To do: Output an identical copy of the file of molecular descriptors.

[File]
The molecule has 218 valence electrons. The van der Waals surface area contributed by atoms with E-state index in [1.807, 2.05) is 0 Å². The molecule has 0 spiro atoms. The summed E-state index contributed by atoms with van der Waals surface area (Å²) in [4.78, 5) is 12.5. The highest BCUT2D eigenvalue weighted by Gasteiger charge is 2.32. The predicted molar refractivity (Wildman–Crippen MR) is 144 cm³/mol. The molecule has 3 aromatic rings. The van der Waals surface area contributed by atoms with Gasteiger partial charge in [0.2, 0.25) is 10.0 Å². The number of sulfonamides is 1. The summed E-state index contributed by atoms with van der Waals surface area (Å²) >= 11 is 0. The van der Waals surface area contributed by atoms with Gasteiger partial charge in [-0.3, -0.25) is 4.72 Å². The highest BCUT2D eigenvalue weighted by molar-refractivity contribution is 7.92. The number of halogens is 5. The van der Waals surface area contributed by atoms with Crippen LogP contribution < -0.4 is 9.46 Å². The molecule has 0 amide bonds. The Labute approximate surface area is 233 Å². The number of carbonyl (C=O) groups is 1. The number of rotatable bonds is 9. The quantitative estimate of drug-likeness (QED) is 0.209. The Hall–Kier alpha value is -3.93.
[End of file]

The molecule has 218 valence electrons. The van der Waals surface area contributed by atoms with E-state index in [1.807, 2.05) is 0 Å². The molecule has 0 spiro atoms. The summed E-state index contributed by atoms with van der Waals surface area (Å²) in [4.78, 5) is 12.5. The highest BCUT2D eigenvalue weighted by Gasteiger charge is 2.32. The predicted molar refractivity (Wildman–Crippen MR) is 144 cm³/mol. The molecule has 3 aromatic rings. The van der Waals surface area contributed by atoms with Gasteiger partial charge in [0.2, 0.25) is 10.0 Å². The number of sulfonamides is 1. The summed E-state index contributed by atoms with van der Waals surface area (Å²) >= 11 is 0. The van der Waals surface area contributed by atoms with Gasteiger partial charge in [-0.3, -0.25) is 4.72 Å². The highest BCUT2D eigenvalue weighted by molar-refractivity contribution is 7.92. The number of halogens is 5. The van der Waals surface area contributed by atoms with Crippen LogP contribution < -0.4 is 9.46 Å². The molecule has 0 amide bonds. The Labute approximate surface area is 233 Å². The number of carbonyl (C=O) groups is 1. The number of rotatable bonds is 9. The quantitative estimate of drug-likeness (QED) is 0.209. The Hall–Kier alpha value is -3.93.